Bee Plant of the Month - June
Beauty and the Bees
Gertrude Stein (the early twentieth-century novelist and poet) famously wrote in a non-horticultural context: ‘A rose, is a rose, is a rose.’ But, horticulturally speaking, roses are not all the same. There are the big, blousy, old-fashioned blossoms; simple, single-flowered species; prim, hybrid teas; multi-bloomed floribundas; repeat-flowering, English roses. All are undoubtedly beautiful, but not all are of use to bees.
So what roses are useful to bees? Putting it simply, any rose that produces a hip (the seed pod) must have had a fertile flower bearing pollen which has itself been pollinated to produce the hip. This prerequisite cuts out a large number of varieties, particularly those with double flowers because they are almost certainly sterile, with little or no pollen. Pollen is vital not only in order for the plant to reproduce, but also because it is one of only two foodstuffs which bees need to survive (the other being nectar – see my previous posts on The Bees’ Needs). So think like a bee when choosing a rose – if you can see the centre of the flower where the business of pollination takes place, then so will the bee!
I have come across a number of bee-friendly roses over the years including the fragrant, milk-white, Rosa alba semi-plena. Some people are often dismissive of the Latin name but this is a really good of example of how the Latin gives us a clue about the plant itself: Rosa simply means it’s a rose; alba means it’s white; and semi-plena tells us it’s ‘half-full’ or semi-double. Introduced in the 16th Century, it was adopted as the symbol of the House of York and it’s graced our gardens ever since. It grows to about 2.4m in height with a spread of about 1.5m so it needs a fair bit of room.
I also like very simple, delicate pink rugosa rose, R. ‘Fru Dagmar Hastrup’. Not only is her flower modest, her size is too, growing to about 90cm in height with a spread of about 1.2m. She’s a repeat flowerer so you and the bees can enjoy her all summer long.
If you’re looking for a bee-friendly semi-double pink rose then you can’t do much better than R. ‘Sarah van Fleet’. She is fragrant, doesn’t grow too big (1.2m in height with a spread of about 90cm) and she flowers all summer – what more could you ask for?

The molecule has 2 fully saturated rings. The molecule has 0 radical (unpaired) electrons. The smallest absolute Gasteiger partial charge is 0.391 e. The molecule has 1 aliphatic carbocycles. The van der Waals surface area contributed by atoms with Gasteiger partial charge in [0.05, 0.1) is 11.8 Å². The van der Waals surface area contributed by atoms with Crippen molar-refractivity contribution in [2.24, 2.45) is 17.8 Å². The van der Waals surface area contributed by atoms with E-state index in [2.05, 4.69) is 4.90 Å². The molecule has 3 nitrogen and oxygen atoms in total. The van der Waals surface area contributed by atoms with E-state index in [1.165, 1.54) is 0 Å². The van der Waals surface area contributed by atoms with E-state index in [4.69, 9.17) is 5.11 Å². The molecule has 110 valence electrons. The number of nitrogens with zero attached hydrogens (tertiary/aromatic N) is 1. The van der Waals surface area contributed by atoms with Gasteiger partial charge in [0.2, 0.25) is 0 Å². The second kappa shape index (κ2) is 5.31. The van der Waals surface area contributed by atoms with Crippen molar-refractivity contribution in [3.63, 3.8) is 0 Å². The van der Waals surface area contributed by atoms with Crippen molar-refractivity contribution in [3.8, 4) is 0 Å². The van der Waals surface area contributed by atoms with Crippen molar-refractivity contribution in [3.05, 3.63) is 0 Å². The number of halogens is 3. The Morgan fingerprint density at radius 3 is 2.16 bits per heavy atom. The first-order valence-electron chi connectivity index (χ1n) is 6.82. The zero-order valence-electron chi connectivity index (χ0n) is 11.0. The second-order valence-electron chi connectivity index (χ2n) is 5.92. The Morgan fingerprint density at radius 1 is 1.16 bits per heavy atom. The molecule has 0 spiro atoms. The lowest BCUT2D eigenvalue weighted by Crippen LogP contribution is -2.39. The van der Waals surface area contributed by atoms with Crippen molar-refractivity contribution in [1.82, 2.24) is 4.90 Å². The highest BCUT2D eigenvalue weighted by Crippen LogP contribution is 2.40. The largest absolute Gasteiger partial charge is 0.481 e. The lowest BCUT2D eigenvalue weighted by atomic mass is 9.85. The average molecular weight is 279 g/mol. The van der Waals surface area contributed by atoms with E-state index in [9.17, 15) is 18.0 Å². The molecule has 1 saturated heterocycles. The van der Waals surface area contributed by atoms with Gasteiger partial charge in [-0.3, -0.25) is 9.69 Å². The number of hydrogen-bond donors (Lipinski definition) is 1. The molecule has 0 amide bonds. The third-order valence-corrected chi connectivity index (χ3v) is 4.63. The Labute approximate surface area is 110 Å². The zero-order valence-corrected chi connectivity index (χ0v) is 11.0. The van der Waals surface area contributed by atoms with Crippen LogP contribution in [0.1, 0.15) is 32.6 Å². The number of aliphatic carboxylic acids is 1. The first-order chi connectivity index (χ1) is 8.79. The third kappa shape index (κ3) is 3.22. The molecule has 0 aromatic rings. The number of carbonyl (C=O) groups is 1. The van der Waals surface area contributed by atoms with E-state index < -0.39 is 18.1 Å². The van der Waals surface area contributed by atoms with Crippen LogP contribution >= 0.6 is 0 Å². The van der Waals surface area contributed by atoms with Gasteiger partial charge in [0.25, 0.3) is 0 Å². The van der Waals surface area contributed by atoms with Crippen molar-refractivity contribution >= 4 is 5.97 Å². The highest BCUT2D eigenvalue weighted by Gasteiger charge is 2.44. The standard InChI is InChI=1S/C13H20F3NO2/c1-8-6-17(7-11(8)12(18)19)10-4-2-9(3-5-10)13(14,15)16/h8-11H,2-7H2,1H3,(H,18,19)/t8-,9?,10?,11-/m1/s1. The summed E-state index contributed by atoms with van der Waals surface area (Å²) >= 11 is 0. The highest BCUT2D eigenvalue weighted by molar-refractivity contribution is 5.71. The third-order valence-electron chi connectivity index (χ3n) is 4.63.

Now, if you fancy something a bit more strident there is Rosa moyesii ‘Geranium’ with its single red blossoms. Although red is not the most attractive of colours to bees, all is not lost because what they zoom in on is the centre of the flower which displays creamy-coloured anthers. You’ll need a bit of space for this species rose, however; she can grow to about 2.5m with a spread of 1.5m.
A rose that I find people either love or loathe is Rosa gallica ‘Versicolor’, otherwise known as Rosa mundi. I love it because bees do. This shrub rose, introduced about 1200, has a single flush of pale pink striped with darker pink flowers with bright yellow at the centre. It will tuck nicely into a border, being only 90cm in height with a spread of 90cm.
We’ve had the white rose of York so we shouldn’t forget Lancashire’s very own rose, the red rose of Lancaster, Rosa officinalis var. gallica. Don’t expect to see the vibrant red flower depicted in stylised emblems of the rose, though; the semi-double blooms are more of a pinkish-crimson which contrasts beautifully with the greyish-green foliage. Also known as the Apothecary’s Rose it’s been grown in Britain for centuries, finding a place in herb and healing gardens: with a height of 90cm and a spread of 90cm it’s easy to accommodate.
Further round the colour wheel we find R. xanthina ‘Canary Bird’, a shrub rose with single, bright yellow flowers and beautiful fern-like leaves. It’s one of the earliest roses to bloom which is an added bonus for bees.
My all-time favourite ‘bee rose’, however, is the semi-double, compact (2.4m x 1.5m) rambling rose R. ‘Goldfinch’. It has clusters of small flowers which are a muted egg-yolk yellow when they open, gradually fading to clotted cream and then to white just before the flowers shatter. Although it only flowers once (like most ramblers), it does so for three to four weeks when the whole plant is festooned with hundreds of fruit-scented blooms studded with golden pollen-bearing anthers which our buzzy friends adore.
So, if you are thinking about adding a rose or two to your garden, spare a thought for our hard-working pollinating insects – you can have beauty and the bees!